The U.N. policy brief admitted that “the distinction between mis- and disinformation can be subtle and difficult to determine” – but even that says nothing about the difficulty of distinguishing between disinformation and politically incorrect truth, or between misinformation and debatable opinion.

Disturbingly, the U.N. policy brief veered into several highly politicized topics, especially regarding climate change, which the U.N. clearly sees as a settled issue upon which the arbiters of global absolute truth can comfortably pass judgment. 

One of the “misinformation” tactics the U.N. is evidently eager to regulate is “greenwashing,” defined as “misleading the public into believing that a company or entity is doing more to protect the environment, and less to harm it, than it is.” There is no way the money-saturated, hyper-politicized climate movement can be trusted to decide what constitutes “greenwashing.”

The U.N. also sees itself taking a role in “disinformation” policing during elections, where “the spread of mis- and disinformation can undermine public trust in electoral institutions and the electoral process itself.”

Such an ambition is likely to prove even more contentious for the U.N. than setting up global ministries of truth and science. In the United States, both parties have histories of challenging election outcomes. Which challenges will the U.N. decide are unacceptable disinformation, and which would it excuse as spirited politicking?

The policy briefs Guterres touted talked at great length about how huge the Internet is, and how serious the problems of online hatred and disinformation have become, but there was not much nuts-and-bolts discussion of how worldwide policies against dangerous speech would be formulated or enforced.

The closing pages of the Information Integrity brief praised some existing regulatory responses such as the European Union’s Digital Services Act of 2022, applauded some private digital platforms for voluntarily adopting “some kind of system of self-regulation, moderation, or oversight,” and took a moment to salute the effectiveness of U.N. campaigns against disinformation – but Guterres clearly envisioned something more centralized and muscular.

The Code of Conduct proposed at the end of the document laid out some lofty goals, but no details for how they would be implemented, or how violations would be judged.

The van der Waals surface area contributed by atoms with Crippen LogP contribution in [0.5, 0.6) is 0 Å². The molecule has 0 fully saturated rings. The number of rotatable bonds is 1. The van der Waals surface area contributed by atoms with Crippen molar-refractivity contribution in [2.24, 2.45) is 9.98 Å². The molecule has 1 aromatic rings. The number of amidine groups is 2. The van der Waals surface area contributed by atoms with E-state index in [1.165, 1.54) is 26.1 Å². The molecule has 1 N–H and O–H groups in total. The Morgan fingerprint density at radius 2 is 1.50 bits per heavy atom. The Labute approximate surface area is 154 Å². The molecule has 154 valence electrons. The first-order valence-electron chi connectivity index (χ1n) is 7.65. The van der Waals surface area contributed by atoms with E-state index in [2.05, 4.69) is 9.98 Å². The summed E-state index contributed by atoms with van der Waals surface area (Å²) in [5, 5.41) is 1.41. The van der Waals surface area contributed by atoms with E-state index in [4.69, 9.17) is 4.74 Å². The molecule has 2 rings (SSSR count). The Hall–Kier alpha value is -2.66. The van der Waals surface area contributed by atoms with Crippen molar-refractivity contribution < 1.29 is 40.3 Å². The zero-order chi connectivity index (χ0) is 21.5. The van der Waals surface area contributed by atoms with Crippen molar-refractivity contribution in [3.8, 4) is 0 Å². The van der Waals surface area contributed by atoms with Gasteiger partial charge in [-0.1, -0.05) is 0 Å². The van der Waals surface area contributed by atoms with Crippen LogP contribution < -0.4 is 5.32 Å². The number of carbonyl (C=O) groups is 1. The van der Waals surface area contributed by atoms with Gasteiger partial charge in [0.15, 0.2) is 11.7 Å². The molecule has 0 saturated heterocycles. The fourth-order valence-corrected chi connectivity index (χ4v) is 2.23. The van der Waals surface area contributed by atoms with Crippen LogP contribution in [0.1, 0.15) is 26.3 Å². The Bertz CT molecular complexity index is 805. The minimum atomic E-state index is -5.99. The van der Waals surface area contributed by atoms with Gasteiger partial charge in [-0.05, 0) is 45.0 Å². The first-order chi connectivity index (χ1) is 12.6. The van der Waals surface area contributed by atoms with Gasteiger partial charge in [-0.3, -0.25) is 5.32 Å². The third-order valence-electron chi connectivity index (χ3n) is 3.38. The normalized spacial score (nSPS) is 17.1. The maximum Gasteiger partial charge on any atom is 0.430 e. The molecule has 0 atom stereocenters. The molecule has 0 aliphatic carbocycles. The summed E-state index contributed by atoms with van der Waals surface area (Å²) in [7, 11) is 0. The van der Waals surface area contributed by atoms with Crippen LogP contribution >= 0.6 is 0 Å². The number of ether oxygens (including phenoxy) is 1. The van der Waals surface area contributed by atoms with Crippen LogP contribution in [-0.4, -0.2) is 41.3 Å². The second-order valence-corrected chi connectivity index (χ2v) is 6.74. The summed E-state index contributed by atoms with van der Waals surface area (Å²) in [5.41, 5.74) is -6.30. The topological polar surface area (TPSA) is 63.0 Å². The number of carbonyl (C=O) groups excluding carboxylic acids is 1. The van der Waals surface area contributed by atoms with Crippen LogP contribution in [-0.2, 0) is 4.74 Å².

For instance, it urged U.N. member states to “ensure that responses to mis- and disinformation and hate speech are consistent with international law, including international human rights law, and are not misused to block any legitimate expression of views of opinion.” 

That will obviously be a non-starter in China, Russia, and other authoritarian regimes and, judging by the rest of the document, the U.N. probably would not get too upset if “responses to disinformation and hate speech” were abused to block legitimate criticism of the climate change movement.

“Digital platforms should move away from business models that prioritize engagement above human rights, privacy, and safety,” the Code of Conduct demanded. That will be a tough sell over at the Chinese offices of ByteDance, the owner of TikTok.

The U.N. called on platform owners to “invest in human and artificial intelligence content moderation systems,” but those are among the most controversial topics in the debate over freedom of speech at the moment, as algorithms and A.I. systems can clearly be programmed to impose political prejudices.

“From health and gender equality to peace, justice, education, and climate action, measures that limit the impact of mis- and disinformation and hate speech will boost efforts to achieve a sustainable future and leave no one behind,” the policy paper concluded. There is no great consensus of people in the free world, or ruling party officials in the unfree world, who trust the United Nations to regulate, or even define, any of those things.